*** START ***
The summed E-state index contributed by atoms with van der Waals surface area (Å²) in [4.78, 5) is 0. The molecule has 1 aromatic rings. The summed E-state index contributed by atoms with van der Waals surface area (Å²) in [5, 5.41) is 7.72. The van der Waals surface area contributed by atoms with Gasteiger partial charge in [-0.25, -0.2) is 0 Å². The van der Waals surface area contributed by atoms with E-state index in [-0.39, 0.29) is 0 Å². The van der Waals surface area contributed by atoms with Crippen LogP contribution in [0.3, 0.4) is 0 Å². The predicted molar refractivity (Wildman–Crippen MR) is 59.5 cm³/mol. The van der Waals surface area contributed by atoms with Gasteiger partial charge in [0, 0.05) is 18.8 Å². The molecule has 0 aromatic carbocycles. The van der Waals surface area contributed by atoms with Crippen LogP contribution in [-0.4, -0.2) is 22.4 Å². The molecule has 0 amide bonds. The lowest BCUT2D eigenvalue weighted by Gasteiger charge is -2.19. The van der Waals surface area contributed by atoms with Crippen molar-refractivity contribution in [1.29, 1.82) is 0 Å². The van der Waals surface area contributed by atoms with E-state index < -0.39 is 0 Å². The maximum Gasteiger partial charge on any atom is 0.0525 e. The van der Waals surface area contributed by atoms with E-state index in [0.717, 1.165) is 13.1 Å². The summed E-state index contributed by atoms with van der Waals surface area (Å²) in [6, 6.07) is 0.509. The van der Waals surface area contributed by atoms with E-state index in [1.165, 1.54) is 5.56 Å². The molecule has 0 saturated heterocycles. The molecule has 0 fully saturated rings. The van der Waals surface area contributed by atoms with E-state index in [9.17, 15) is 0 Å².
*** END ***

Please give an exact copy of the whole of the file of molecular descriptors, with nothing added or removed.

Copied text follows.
The summed E-state index contributed by atoms with van der Waals surface area (Å²) in [4.78, 5) is 0. The molecule has 1 aromatic rings. The summed E-state index contributed by atoms with van der Waals surface area (Å²) in [5, 5.41) is 7.72. The van der Waals surface area contributed by atoms with Gasteiger partial charge in [-0.25, -0.2) is 0 Å². The van der Waals surface area contributed by atoms with E-state index in [-0.39, 0.29) is 0 Å². The van der Waals surface area contributed by atoms with Crippen LogP contribution in [0.3, 0.4) is 0 Å². The predicted molar refractivity (Wildman–Crippen MR) is 59.5 cm³/mol. The van der Waals surface area contributed by atoms with Gasteiger partial charge in [0, 0.05) is 18.8 Å². The molecule has 0 aromatic carbocycles. The van der Waals surface area contributed by atoms with Crippen LogP contribution in [-0.4, -0.2) is 22.4 Å². The molecule has 0 amide bonds. The lowest BCUT2D eigenvalue weighted by Gasteiger charge is -2.19. The van der Waals surface area contributed by atoms with Crippen molar-refractivity contribution in [1.29, 1.82) is 0 Å². The van der Waals surface area contributed by atoms with E-state index < -0.39 is 0 Å². The maximum Gasteiger partial charge on any atom is 0.0525 e. The van der Waals surface area contributed by atoms with E-state index in [0.717, 1.165) is 13.1 Å². The summed E-state index contributed by atoms with van der Waals surface area (Å²) in [6, 6.07) is 0.509. The van der Waals surface area contributed by atoms with E-state index in [1.165, 1.54) is 5.56 Å². The molecule has 0 saturated heterocycles. The molecule has 0 fully saturated rings. The van der Waals surface area contributed by atoms with E-state index in [9.17, 15) is 0 Å².